Swallowing after chest radiotherapy | Cancer Research UK
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Swallowing after chest radiotherapy

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Find out about how to cope with difficulty swallowing during and after radiotherapy to your chest. There is information about


Swallowing problems during chest radiotherapy

Radiotherapy treatment for cancer in the chest might cause swelling and soreness in the throat. During and after radiotherapy to this area, your chest may feel tight for a while. This side effect usually starts with a feeling of a lump in the throat when you swallow. Then it may get difficult to swallow solid foods.

If you have a short course of treatment for advanced cancer, you might not have any problems. Some advanced cancers are treated with a single treatment of radiotherapy. This type of treatment is designed to relieve symptoms and it probably won't make it hard to swallow.

If you are having a longer course of radiotherapy you might find that you have a sore throat or difficulty swallowing after a few days of treatment. The problem is likely to increase and may be at its worst about 10 days to 2 weeks after the radiotherapy has ended. After this time it starts to get better. But if you are having chemotherapy at the same time as radiotherapy, the soreness and difficulty swallowing might be worse and last longer.

You can ask to see a dietitian at the radiotherapy clinic if you are having problems with eating and drinking.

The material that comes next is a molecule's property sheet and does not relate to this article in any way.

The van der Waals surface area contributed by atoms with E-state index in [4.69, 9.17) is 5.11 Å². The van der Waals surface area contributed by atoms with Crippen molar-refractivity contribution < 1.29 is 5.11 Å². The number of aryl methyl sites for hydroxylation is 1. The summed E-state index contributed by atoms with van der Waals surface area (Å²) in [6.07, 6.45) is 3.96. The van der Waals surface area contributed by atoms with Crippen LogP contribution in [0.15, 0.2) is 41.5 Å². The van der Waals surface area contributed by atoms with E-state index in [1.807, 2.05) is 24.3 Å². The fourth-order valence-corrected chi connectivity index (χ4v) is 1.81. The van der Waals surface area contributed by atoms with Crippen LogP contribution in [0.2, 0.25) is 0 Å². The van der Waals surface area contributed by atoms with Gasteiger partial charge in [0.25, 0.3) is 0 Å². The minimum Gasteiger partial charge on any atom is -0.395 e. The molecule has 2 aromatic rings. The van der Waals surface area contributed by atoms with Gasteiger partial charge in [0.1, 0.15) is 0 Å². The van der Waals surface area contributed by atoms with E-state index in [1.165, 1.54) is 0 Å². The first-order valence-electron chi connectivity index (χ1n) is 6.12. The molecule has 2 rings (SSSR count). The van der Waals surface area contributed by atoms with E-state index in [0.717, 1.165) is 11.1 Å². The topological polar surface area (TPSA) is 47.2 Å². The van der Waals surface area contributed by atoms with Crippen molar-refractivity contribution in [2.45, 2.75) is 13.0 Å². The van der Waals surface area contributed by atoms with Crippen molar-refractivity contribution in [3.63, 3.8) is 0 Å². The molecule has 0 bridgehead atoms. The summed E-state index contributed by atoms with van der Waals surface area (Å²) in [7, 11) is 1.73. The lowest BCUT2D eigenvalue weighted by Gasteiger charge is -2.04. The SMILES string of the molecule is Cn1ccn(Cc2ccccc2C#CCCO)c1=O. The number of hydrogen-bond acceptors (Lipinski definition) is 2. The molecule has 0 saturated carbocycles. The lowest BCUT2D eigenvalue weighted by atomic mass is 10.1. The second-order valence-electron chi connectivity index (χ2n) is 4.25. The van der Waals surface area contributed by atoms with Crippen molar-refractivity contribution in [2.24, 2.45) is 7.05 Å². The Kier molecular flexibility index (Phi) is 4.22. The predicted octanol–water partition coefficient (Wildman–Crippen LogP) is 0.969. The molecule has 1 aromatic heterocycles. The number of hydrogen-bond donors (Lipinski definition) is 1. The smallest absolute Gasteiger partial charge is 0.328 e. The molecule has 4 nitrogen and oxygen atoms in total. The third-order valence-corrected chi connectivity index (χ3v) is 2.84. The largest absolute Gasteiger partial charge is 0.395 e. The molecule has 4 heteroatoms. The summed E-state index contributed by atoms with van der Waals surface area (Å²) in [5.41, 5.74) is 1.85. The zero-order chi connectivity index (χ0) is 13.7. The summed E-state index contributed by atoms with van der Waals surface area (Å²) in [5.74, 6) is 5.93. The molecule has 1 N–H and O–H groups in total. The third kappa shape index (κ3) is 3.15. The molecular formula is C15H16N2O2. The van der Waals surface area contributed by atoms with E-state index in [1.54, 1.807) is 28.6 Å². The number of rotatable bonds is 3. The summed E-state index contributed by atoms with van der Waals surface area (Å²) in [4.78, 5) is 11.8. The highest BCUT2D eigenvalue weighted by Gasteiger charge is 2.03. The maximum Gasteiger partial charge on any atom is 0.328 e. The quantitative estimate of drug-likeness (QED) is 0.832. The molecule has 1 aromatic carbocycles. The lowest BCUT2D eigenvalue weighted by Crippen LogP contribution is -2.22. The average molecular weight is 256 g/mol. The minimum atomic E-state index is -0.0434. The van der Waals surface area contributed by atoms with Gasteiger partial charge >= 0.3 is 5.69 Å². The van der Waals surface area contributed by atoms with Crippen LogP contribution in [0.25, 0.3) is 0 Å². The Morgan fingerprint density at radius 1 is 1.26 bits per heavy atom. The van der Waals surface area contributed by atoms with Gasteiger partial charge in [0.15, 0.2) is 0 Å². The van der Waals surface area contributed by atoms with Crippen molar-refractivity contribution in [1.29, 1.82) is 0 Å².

Foods and drinks that can help

A soft, plain diet may help. Try different foods to find out which are easiest to swallow. Avoid foods that may irritate your throat. This includes

  • Dry foods
  • Highly spiced foods
  • Very hot foods or drinks
  • Alcohol, particularly spirits

You may need high calorie drinks to boost your calorie intake, such as

  • Build Up
  • Complan
  • Fortisip

Other high calorie food supplements are available on prescription. Ask your specialist nurse or dietitian to advise you. The soreness usually gets better within a few weeks of your treatment finishing, but this depends on how much treatment you've had.


Medicines that can help

Your doctor or nurse can prescribe medicines to reduce the soreness, including

  • Painkillers
  • Liquid medicines
  • Gargles with aspirin

You could take painkillers about half an hour before meals to make eating less uncomfortable.


Where to get more information

You can contact the Oesophageal Patients Association who offer free leaflets and support.

On this website find out about

Side effects of radiotherapy

Coping with diet problems

Coping with cancer books and resources

A soft diet

High calorie drinks

For general information and support

Contact the Cancer Research UK nurses on freephone 0808 800 4040 (Open 9am to 5pm, Monday to Friday)

Share experiences on our online forum – Cancer Chat

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Updated: 22 March 2016